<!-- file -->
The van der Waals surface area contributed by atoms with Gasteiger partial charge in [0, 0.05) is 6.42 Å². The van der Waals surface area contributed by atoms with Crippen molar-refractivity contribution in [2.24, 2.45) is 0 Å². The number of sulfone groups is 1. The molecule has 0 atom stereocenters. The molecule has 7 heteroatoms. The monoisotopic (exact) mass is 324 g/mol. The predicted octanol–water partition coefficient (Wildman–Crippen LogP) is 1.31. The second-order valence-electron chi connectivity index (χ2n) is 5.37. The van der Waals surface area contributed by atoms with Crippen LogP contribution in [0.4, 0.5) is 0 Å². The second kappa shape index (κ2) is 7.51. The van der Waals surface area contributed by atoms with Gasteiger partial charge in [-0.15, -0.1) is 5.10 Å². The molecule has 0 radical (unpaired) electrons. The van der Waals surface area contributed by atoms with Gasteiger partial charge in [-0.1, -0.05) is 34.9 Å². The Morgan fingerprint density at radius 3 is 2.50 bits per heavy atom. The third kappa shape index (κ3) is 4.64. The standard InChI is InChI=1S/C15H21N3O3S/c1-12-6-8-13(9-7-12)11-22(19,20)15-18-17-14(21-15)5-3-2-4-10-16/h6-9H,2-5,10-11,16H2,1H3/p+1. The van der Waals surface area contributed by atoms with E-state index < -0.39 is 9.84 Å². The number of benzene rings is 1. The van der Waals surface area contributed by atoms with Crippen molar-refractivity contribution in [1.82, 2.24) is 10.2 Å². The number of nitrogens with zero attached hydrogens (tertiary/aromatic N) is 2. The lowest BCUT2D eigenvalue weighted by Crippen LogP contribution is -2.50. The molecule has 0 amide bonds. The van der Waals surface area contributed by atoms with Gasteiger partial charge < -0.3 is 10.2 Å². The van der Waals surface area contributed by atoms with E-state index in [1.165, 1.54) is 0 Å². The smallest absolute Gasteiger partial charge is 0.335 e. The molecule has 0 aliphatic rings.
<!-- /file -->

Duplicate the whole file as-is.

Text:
The van der Waals surface area contributed by atoms with Gasteiger partial charge in [0, 0.05) is 6.42 Å². The van der Waals surface area contributed by atoms with Crippen molar-refractivity contribution in [2.24, 2.45) is 0 Å². The number of sulfone groups is 1. The molecule has 0 atom stereocenters. The molecule has 7 heteroatoms. The monoisotopic (exact) mass is 324 g/mol. The predicted octanol–water partition coefficient (Wildman–Crippen LogP) is 1.31. The second-order valence-electron chi connectivity index (χ2n) is 5.37. The van der Waals surface area contributed by atoms with Crippen LogP contribution in [0.4, 0.5) is 0 Å². The second kappa shape index (κ2) is 7.51. The van der Waals surface area contributed by atoms with Gasteiger partial charge in [-0.15, -0.1) is 5.10 Å². The molecule has 0 radical (unpaired) electrons. The van der Waals surface area contributed by atoms with Gasteiger partial charge in [-0.1, -0.05) is 34.9 Å². The Morgan fingerprint density at radius 3 is 2.50 bits per heavy atom. The third kappa shape index (κ3) is 4.64. The standard InChI is InChI=1S/C15H21N3O3S/c1-12-6-8-13(9-7-12)11-22(19,20)15-18-17-14(21-15)5-3-2-4-10-16/h6-9H,2-5,10-11,16H2,1H3/p+1. The van der Waals surface area contributed by atoms with E-state index < -0.39 is 9.84 Å². The number of benzene rings is 1. The van der Waals surface area contributed by atoms with Crippen molar-refractivity contribution in [1.82, 2.24) is 10.2 Å². The number of nitrogens with zero attached hydrogens (tertiary/aromatic N) is 2. The lowest BCUT2D eigenvalue weighted by Crippen LogP contribution is -2.50. The molecule has 0 amide bonds. The van der Waals surface area contributed by atoms with Gasteiger partial charge < -0.3 is 10.2 Å². The van der Waals surface area contributed by atoms with E-state index in [1.165, 1.54) is 0 Å². The smallest absolute Gasteiger partial charge is 0.335 e. The molecule has 0 aliphatic rings.